Books: Serving A Short Sentence In Franschhoek

May 17, 2014

By BRUCE DENNILL

 

This weekend, I’m a FLFer. It’s pronounced like that word, but it’s not nearly so hard on the knees. The Franschhoek Literary Festival is, as I write, half-way done, and it’s been its usual melange of the entertaining, intellectual, naïve, earnest, profound and hilarious.

Bookworms crawl out of the woodwork and writhe around in a happy, inter-species hive of literature, expensive meals and manic note-taking and networking, attending talks with convoluted titles that feature generally strange and often wonderful personalities from around South Africa and the world.

Each of those talks creates a context in which very specific topics can be discussed with people who are patently intelligent, which is a pleasant change of pace. Much of the most immediate reportage is via Twitter – every journalist in each room is furiously multi-tasking with cameras, smartphones and notebooks, and casual punters swoon over witty titbits and then relay them to their circle of friends, currently taking kids to school sports days or washing the car back at home.

This aspect of the festival makes for some interesting reading. Twitter guarantees that perspectives are compressed into brief punchlines and while common sense dictates that these shouldn’t be read in isolation, doing so adds an informal and agreeably surreal dash to proceedings.

That’s my excuse for listing the following disconnected quotes from the sessions I’ve been to so far, and I’m sticking to it.

Enjoy.

  • “The mistake I made was listening to recordings of pilots’ cockpit conversations as their planes were going down. Now I have nightmares.” Sarah Lotz
  • “I was told, ‘Your book is like all the B-grade movies I’ve ever seen, rolled into one’. I said, ‘I know – it’s great, right?” Charlie Human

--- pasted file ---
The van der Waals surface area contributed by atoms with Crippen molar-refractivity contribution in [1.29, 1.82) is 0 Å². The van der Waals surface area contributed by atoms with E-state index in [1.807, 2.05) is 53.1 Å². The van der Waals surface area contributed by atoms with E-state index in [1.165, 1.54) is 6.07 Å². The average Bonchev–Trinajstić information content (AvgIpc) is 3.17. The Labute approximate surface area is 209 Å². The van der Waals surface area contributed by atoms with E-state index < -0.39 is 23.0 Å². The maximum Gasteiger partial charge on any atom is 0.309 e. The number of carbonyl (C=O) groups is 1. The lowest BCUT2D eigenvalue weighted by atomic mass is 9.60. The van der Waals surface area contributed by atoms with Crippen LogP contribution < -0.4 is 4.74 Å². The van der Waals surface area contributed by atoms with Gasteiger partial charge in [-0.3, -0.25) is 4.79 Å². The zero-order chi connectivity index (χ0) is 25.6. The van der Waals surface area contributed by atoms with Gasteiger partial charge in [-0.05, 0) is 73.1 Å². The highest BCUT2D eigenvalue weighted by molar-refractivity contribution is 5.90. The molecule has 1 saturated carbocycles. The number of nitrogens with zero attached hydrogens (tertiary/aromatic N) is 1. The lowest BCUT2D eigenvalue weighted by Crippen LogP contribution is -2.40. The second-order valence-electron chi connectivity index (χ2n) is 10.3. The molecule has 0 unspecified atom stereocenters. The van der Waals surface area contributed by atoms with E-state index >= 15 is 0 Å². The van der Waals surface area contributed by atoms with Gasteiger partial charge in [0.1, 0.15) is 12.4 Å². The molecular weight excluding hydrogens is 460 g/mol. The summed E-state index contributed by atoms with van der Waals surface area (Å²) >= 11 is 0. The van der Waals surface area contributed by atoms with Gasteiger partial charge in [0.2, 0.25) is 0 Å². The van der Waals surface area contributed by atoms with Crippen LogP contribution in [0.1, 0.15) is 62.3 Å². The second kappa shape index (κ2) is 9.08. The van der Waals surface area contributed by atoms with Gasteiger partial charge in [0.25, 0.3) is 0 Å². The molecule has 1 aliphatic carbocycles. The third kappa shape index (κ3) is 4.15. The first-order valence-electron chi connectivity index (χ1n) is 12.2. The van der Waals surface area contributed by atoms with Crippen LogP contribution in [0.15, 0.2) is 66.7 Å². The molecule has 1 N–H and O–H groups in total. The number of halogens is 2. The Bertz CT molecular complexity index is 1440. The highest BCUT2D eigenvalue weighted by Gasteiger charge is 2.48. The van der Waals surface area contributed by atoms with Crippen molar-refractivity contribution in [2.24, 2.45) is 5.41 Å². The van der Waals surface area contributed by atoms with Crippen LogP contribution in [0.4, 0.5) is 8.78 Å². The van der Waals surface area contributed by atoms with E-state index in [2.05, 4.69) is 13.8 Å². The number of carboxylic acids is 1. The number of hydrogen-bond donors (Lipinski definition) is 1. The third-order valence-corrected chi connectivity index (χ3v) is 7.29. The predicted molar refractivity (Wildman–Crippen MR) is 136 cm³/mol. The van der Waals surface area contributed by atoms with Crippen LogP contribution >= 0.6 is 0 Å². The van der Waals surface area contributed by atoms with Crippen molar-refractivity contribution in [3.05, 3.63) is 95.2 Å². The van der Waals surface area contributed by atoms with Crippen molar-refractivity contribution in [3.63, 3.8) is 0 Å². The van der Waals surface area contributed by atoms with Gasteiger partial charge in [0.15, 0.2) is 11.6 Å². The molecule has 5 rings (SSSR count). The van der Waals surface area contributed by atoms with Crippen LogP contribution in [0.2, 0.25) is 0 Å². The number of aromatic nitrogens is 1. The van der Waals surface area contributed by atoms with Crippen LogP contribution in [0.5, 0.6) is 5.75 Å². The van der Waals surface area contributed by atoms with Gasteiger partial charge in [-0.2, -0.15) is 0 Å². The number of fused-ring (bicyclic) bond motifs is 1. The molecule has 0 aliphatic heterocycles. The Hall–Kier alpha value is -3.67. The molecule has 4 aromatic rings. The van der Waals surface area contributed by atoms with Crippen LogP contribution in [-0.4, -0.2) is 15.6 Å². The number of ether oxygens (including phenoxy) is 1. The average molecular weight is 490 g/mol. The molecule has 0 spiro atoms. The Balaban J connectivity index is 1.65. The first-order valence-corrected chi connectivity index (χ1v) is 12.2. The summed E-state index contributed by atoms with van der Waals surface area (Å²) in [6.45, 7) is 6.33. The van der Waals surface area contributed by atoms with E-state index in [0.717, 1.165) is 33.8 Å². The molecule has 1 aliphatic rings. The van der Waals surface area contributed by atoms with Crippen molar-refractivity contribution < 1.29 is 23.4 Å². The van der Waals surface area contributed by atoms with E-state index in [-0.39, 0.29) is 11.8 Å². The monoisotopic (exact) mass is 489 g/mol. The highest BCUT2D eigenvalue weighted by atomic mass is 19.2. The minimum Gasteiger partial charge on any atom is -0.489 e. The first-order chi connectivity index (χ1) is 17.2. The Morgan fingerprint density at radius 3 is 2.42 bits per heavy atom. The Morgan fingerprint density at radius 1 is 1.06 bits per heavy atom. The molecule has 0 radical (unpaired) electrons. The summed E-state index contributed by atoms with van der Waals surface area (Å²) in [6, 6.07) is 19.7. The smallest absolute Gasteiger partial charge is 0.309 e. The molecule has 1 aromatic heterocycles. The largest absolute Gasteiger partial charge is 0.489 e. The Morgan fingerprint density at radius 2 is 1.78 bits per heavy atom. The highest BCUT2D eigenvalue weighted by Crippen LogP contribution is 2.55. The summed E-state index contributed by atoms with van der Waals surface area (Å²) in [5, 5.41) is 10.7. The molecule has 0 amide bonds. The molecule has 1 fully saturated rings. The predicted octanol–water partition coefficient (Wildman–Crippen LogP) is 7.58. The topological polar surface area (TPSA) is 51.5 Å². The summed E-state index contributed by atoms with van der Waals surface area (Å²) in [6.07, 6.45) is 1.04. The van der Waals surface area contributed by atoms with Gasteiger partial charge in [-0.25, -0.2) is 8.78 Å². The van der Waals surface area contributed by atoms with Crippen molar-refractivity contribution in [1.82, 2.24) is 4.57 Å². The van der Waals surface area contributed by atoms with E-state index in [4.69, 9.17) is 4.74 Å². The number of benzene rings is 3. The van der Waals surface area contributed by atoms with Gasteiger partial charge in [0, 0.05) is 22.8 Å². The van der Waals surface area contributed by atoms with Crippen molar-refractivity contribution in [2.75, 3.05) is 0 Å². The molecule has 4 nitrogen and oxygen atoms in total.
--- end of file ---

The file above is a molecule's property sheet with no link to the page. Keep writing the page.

• “Mom, why did you never let me have an Xbox growing up?” Savannah Lotz
  • “At Oxford, there’s not much distinction between social and intellectual life.” Margaret MacMillan
  • I’m living in the past, but Oxford is keeping up.” Justin Cartwright
  • “Go left, then right at the shrunken heads.” Margaret MacMillan
  • “My characters are about the roads I didn’t take.” Richard de Nooy
  • “Truly, it never crossed my mind that I would fail to inhabit my female characters.” Njabulo Ndebele
  • “I’m fascinated by the people I fear and who anger me.” Richard de Nooy
  • “You need to learn to move on quickly from failure and avoid distraction: experimenting and innovating becomes addictive.” Arthur Attwell
  • “A campaign saying ‘Reading Is Awesome!’ is like one saying ‘Breathing Is Awesome!’” Arthur Attwell
  • “Eulogy is sometimes the first step in biography. There’s a different perspective when someone is ‘Well dead’.” Finuala Dowling
  • “Biography started off as history and fiction about imagined lives. It’s schizophrenic.” Shaun Viljoen
  • “I find the word ‘truth’ to be quite slippery. I think everyone’s trying to reflect reality, which is not the same thing.” Damon Galgut
  • “Why no book? Because I’m having too much good sex!” Michiel Heyns
  • “A novel is the exploration of the life underneath the official story.” Njabulo Ndebele
  • “When writing fiction, your skill as a writer is judged by your ability to tell and sustain lies.” Damon Galgut

 

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